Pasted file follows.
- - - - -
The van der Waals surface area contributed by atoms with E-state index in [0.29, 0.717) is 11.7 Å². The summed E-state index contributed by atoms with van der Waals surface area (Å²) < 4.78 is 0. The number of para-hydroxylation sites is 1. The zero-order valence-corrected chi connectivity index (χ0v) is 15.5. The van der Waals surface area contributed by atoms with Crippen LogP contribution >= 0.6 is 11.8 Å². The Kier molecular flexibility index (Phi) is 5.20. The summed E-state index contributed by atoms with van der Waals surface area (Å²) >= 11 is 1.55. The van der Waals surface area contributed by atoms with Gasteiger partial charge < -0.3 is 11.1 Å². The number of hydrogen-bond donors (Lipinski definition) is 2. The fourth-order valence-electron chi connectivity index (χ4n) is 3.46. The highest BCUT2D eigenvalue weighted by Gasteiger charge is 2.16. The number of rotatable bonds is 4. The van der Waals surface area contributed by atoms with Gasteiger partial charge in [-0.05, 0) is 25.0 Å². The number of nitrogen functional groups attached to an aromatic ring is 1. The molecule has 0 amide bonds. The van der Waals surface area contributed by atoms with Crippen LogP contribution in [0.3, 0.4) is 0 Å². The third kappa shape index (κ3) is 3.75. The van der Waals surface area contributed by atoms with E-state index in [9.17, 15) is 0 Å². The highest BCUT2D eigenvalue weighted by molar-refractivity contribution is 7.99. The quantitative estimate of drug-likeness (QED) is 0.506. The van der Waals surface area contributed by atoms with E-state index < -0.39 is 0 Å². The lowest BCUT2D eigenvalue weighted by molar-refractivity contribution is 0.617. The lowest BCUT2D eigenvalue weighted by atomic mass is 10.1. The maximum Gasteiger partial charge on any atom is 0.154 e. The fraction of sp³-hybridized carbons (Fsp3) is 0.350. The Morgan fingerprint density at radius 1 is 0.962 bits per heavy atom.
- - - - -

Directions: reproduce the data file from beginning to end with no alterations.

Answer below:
The van der Waals surface area contributed by atoms with E-state index in [0.29, 0.717) is 11.7 Å². The summed E-state index contributed by atoms with van der Waals surface area (Å²) < 4.78 is 0. The number of para-hydroxylation sites is 1. The zero-order valence-corrected chi connectivity index (χ0v) is 15.5. The van der Waals surface area contributed by atoms with Crippen LogP contribution >= 0.6 is 11.8 Å². The Kier molecular flexibility index (Phi) is 5.20. The summed E-state index contributed by atoms with van der Waals surface area (Å²) >= 11 is 1.55. The van der Waals surface area contributed by atoms with Gasteiger partial charge < -0.3 is 11.1 Å². The number of hydrogen-bond donors (Lipinski definition) is 2. The fourth-order valence-electron chi connectivity index (χ4n) is 3.46. The highest BCUT2D eigenvalue weighted by Gasteiger charge is 2.16. The number of rotatable bonds is 4. The van der Waals surface area contributed by atoms with Gasteiger partial charge in [-0.05, 0) is 25.0 Å². The number of nitrogen functional groups attached to an aromatic ring is 1. The molecule has 0 amide bonds. The van der Waals surface area contributed by atoms with Crippen LogP contribution in [0.3, 0.4) is 0 Å². The third kappa shape index (κ3) is 3.75. The van der Waals surface area contributed by atoms with E-state index in [9.17, 15) is 0 Å². The highest BCUT2D eigenvalue weighted by molar-refractivity contribution is 7.99. The quantitative estimate of drug-likeness (QED) is 0.506. The van der Waals surface area contributed by atoms with E-state index < -0.39 is 0 Å². The lowest BCUT2D eigenvalue weighted by molar-refractivity contribution is 0.617. The lowest BCUT2D eigenvalue weighted by atomic mass is 10.1. The maximum Gasteiger partial charge on any atom is 0.154 e. The fraction of sp³-hybridized carbons (Fsp3) is 0.350. The Morgan fingerprint density at radius 1 is 0.962 bits per heavy atom.